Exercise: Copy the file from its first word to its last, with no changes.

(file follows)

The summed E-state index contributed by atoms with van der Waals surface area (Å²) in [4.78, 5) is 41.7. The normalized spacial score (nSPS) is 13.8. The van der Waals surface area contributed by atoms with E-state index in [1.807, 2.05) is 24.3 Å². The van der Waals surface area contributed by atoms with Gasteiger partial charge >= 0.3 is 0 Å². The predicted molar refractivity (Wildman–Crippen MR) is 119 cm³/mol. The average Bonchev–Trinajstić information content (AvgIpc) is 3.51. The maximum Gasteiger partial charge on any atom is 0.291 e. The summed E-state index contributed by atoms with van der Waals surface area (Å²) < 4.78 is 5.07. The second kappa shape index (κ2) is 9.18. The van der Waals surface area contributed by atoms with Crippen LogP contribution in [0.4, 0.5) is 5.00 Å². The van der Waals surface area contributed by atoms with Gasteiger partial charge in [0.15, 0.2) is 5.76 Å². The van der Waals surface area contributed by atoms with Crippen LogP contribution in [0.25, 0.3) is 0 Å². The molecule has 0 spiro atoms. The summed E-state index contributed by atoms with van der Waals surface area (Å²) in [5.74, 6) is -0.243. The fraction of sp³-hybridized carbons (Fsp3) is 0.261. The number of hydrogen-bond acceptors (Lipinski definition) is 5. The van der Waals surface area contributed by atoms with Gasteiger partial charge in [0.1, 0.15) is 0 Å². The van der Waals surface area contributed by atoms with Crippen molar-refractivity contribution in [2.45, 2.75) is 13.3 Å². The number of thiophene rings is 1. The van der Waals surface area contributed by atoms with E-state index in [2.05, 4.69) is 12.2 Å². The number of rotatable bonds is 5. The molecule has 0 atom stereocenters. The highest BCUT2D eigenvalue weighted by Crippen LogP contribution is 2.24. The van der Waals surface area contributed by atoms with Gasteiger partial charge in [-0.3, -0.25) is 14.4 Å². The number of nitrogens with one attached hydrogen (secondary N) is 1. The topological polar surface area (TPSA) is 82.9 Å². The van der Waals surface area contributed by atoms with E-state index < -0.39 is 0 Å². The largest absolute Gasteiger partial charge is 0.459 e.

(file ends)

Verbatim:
The summed E-state index contributed by atoms with van der Waals surface area (Å²) in [4.78, 5) is 41.7. The normalized spacial score (nSPS) is 13.8. The van der Waals surface area contributed by atoms with E-state index in [1.807, 2.05) is 24.3 Å². The van der Waals surface area contributed by atoms with Gasteiger partial charge >= 0.3 is 0 Å². The predicted molar refractivity (Wildman–Crippen MR) is 119 cm³/mol. The average Bonchev–Trinajstić information content (AvgIpc) is 3.51. The maximum Gasteiger partial charge on any atom is 0.291 e. The summed E-state index contributed by atoms with van der Waals surface area (Å²) < 4.78 is 5.07. The second kappa shape index (κ2) is 9.18. The van der Waals surface area contributed by atoms with Crippen LogP contribution in [0.4, 0.5) is 5.00 Å². The van der Waals surface area contributed by atoms with Gasteiger partial charge in [0.15, 0.2) is 5.76 Å². The van der Waals surface area contributed by atoms with Crippen LogP contribution in [0.25, 0.3) is 0 Å². The molecule has 0 spiro atoms. The summed E-state index contributed by atoms with van der Waals surface area (Å²) in [5.74, 6) is -0.243. The fraction of sp³-hybridized carbons (Fsp3) is 0.261. The number of hydrogen-bond acceptors (Lipinski definition) is 5. The van der Waals surface area contributed by atoms with Gasteiger partial charge in [0.1, 0.15) is 0 Å². The van der Waals surface area contributed by atoms with Crippen molar-refractivity contribution in [2.45, 2.75) is 13.3 Å². The number of thiophene rings is 1. The van der Waals surface area contributed by atoms with E-state index in [2.05, 4.69) is 12.2 Å². The number of rotatable bonds is 5. The molecule has 0 atom stereocenters. The highest BCUT2D eigenvalue weighted by Crippen LogP contribution is 2.24. The van der Waals surface area contributed by atoms with Gasteiger partial charge in [-0.3, -0.25) is 14.4 Å². The number of nitrogens with one attached hydrogen (secondary N) is 1. The topological polar surface area (TPSA) is 82.9 Å². The van der Waals surface area contributed by atoms with E-state index < -0.39 is 0 Å². The largest absolute Gasteiger partial charge is 0.459 e.